The Smartphone Show this year seemed to have a lot of emphasis on different types of ‘runtime’ which can be used on Symbian phones. In this instance a ‘runtime’ seems to mean any programming environment: be it native Symbian C++, Java, Flash, Python or even AJAX stuff in the browser.
There was also a lot of emphasis on multi-processing, since it seems pretty clear that SMP is going to be the best way to save power on phones in the future. (Two slow processors use less power than one fast one).
Symbian OS provides all the usual techniques for multi-processing: threads, semaphores, and mutexes. Yet we all know these make programming difficult. So here are some miscellaneous thoughts on other things which could be done.
|A declarative run-time||
I tend to think that, as we get to a world with dozens or hundreds of cores on the desktop, we programmers are going to have to give up on issuing specific sequences of instructions, and instead just describe the desired relationships between our variables. The runtime then figures out how to calculate this based on the available hardware resources.
Such a scheme requires these relationships to be described in a functional or declarative programming language like Haskell. Maybe we need a Haskell runtime for Symbian OS?
I can imagine that working quite well to calculate the screen image of a game, for example. But interfacing with the rest of the system would probably need to be done using traditional programming techniques.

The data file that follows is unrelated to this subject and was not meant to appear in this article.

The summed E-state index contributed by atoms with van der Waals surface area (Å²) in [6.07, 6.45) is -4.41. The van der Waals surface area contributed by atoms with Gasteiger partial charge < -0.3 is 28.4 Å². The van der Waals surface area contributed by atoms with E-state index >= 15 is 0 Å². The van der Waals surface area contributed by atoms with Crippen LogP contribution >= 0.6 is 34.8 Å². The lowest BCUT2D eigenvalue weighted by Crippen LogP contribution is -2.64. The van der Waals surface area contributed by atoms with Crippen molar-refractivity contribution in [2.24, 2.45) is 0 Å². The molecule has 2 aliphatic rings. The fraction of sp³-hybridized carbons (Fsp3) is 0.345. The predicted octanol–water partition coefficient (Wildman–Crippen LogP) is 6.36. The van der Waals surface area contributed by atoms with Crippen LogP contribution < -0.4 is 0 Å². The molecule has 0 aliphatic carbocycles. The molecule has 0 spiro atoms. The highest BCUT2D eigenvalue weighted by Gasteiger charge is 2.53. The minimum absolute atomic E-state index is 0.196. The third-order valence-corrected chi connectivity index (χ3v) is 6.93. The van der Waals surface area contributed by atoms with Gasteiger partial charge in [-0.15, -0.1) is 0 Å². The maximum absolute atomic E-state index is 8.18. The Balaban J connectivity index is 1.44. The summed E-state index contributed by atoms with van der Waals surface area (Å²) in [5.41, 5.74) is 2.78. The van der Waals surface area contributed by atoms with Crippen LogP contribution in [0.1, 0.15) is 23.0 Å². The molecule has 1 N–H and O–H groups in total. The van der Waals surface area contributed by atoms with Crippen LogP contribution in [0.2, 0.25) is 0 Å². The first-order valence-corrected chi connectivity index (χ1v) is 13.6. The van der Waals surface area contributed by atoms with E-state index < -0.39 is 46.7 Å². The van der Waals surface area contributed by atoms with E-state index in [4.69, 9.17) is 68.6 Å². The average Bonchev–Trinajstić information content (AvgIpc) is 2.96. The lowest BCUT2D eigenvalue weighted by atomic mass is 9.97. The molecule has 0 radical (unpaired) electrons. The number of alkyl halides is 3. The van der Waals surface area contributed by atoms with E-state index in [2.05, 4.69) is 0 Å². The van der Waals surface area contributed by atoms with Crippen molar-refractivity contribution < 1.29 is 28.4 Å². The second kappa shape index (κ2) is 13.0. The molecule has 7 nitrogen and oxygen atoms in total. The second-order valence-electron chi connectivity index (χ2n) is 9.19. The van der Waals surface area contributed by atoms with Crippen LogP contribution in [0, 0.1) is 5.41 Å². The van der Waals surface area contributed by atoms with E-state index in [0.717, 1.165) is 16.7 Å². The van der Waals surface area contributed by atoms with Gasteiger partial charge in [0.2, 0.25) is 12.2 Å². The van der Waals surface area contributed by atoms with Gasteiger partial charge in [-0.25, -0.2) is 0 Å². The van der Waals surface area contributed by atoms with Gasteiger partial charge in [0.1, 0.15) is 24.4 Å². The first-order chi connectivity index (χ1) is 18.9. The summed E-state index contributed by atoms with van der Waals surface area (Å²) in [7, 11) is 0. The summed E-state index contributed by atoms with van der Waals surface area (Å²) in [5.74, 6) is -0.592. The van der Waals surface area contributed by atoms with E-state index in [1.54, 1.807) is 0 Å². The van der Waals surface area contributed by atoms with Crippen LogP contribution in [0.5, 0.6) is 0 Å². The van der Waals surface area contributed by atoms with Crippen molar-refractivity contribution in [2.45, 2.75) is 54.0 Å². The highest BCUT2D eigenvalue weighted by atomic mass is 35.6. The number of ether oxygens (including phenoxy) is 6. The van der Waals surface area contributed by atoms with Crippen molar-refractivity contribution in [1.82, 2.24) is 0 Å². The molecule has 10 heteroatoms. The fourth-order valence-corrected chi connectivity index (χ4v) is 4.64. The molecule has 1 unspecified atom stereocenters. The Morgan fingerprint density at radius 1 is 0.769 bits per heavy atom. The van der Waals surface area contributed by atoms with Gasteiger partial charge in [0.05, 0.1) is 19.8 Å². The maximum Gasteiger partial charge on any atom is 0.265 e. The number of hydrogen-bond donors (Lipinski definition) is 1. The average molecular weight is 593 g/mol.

|Software transactional memory||
STM is an alternative to locks. In short, you just go ahead and make your writes to memory, and if they conflict with somebody else’s writes, the system will roll them back.
Ideally we need a paging system which somehow makes copies of pages automatically for each thread, and only merges them together upon a commit.
|Parallelising active objects||
Most Symbian OS programmes are specified as a series of active objects, which define how the thread responds to certain incoming events. A parallelised active scheduler could simply distribute the active objects across multiple threads in order that they can run in parallel on multiple cores. But, there would need to be restrictions: it’s always been assumed that active objects run one-at-a-time, and hence there’s no need for locking of data structures. Either all active objects would need to use locks whenever accessing potentially shared data structures, or each object would need to be annotated to give rules about which ones the scheduler could run simultaneously.
Still, the fact that Symbian programmes do have this semi-declarative way of saying what code to run in response to which stimulus does give them an advantage over other operating systems where event loops can be structured in myriad ways. It does open the door to thinking about parallelising programs automatically.
In practice, I think it’s probably hopeless. Except…
|Paralellising active objects + software transactional memory||
If you imagine each active object as a single transaction in STM, then each one can run independently, operating on its own copy of the data. When the active object has completed, if no other active object has operated on the same data, then its changes are committed. Otherwise, they’re reverted and the active object is run again.
Then, the restrictions needed get much less: just making sure each active object doesn’t do any input/output operations (otherwise it can’t be reverted). (Non-blocking operations can simply be postponed until the transaction is committed).
So, all we need to do, is find a way to annotate the behaviour of active objects like that; implement a paging scheme and APIs for STM, and write an active scheduler which can distribute active objects across threads… and suddenly we have a way of parallelising all existing Symbian programmes.
Ha ha ha. Of course there are millions of complications. But it’s interesting to muse.